Brian Moseley, Plymouth
Webpage created: July 14, 2017.
Webpage updated: July 14, 2017




Moorfield School for Girls was a private school which occupied Moorfield and Seymour Houses in Seymour Road, Mannamead, Plymouth.  The buildings were joined by a connecting door.  The School catered for the daughters of officers in the Army and Navy and of those in the professional classes.

The School was founded by Mrs Catherine Rattenbury at number 20 North Street, Plymouth.  In March 1850 the School moved directly across North Street to larger premises at number 7, known as Clarendon House, on the corner with Ham Street.  At the time of the census in 1851 she and her husband, Mr James Wood Rattenbury, had five boarding pupils in addition to their own three daughters, Miss Emma Rattenbury, Miss Fanny Louisa Rattenbury, and Miss Julia Maryann Rattenbury.  There was also an infant daughter, Miss Clara Alberta Rattenbury, and a son, 9-years-old Master James Edwin Rattenbury, but he was presumably at school elsewhere.  The non-family pupils were: Miss Ragina Rowe; Miss Jane Roberts; Miss Elizabeth Hill; Miss Emma Williams; and Miss Mary Tozer.  There were also one teacher, Miss Trypharia Ellis, and two servants, Miss Susan Redstone and Miss Ann Hurnell, both from Kingsbridge.

Sometime afterwards the School was transferred to a property at Hender's Corner, Mannamead, and then to Thorn Park Villas, also at Mannamead.   Miss Julia Rattenbury was in charge at that time.

In 1902 a Miss Dallas took charge of the School and she moved it to a house called "Moorfield" on the north side of Seymour Road, Mannamead, Plymouth.  The name thus dates from that time.  Late a property called "Seymour", in Seymour Avenue, was also acquired.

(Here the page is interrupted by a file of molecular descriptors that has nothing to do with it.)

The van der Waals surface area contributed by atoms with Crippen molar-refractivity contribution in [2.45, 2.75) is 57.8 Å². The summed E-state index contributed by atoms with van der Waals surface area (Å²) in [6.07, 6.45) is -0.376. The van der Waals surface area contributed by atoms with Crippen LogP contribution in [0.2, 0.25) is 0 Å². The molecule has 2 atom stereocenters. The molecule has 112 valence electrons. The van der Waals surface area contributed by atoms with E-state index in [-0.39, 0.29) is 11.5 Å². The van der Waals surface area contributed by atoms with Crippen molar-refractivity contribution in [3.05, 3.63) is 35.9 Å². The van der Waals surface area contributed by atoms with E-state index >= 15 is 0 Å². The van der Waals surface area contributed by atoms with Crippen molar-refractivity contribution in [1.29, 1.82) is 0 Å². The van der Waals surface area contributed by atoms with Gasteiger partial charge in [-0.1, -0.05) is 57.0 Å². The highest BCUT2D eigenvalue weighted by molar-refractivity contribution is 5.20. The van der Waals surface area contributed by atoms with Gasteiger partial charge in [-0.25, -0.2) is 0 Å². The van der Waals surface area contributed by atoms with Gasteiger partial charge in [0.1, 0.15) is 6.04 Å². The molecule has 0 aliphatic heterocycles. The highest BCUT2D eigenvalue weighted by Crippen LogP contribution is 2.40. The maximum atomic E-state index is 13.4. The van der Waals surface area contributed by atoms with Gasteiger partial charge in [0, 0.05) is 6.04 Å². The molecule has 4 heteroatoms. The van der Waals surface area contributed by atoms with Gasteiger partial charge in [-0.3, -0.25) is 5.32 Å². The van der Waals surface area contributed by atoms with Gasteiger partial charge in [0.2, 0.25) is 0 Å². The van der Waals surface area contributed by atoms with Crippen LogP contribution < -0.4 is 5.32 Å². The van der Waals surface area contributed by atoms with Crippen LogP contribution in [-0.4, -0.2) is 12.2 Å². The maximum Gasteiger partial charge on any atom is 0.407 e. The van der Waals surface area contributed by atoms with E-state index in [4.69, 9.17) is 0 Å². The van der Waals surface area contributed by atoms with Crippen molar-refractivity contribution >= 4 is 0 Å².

When Miss Dalllas retired in 1928 the School was taken over by Miss A M Bailey BA and Miss Grace Pearce Pocock.  Ten years later Miss Bailey retired and was replaced by Grace's sister, Miss Eleanor Pocock.

Grace was born in the Hampstead district of London on October 30th 1884.  Eleanor was born in the Hendon district of London on April 11th 1895.  Their parents were Mr Charles W and Mrs Mary E Pocock.  He was a stockbroker's clerk.  There were two other children in 1891: Miss Mary Pocock, aged 8 years and Master Charles A P Pocock, aged 3.  They were evidently well off as they had three servants, a nurse, a cook and a housemaid.

When the Second World War started the School buildings were taken over and used as a training establishment for the Women's Royal Naval Service.  The School moved to a house called "Chatsworth" for the duration but numbers declined steeply and at the start of the 1941 school year in there were only 21 pupils.  The School also ceased to take boarding pupils from this time onwards and became a day school only.  In 1945 the School returned to "Seymour" and to the adjacent "Allerton".

Miss Grace Pearce Pocock died in 1969 and Miss Eleanor Pocock in 1970.  Both are buried at Whitchurch Cemetery, Tavistock.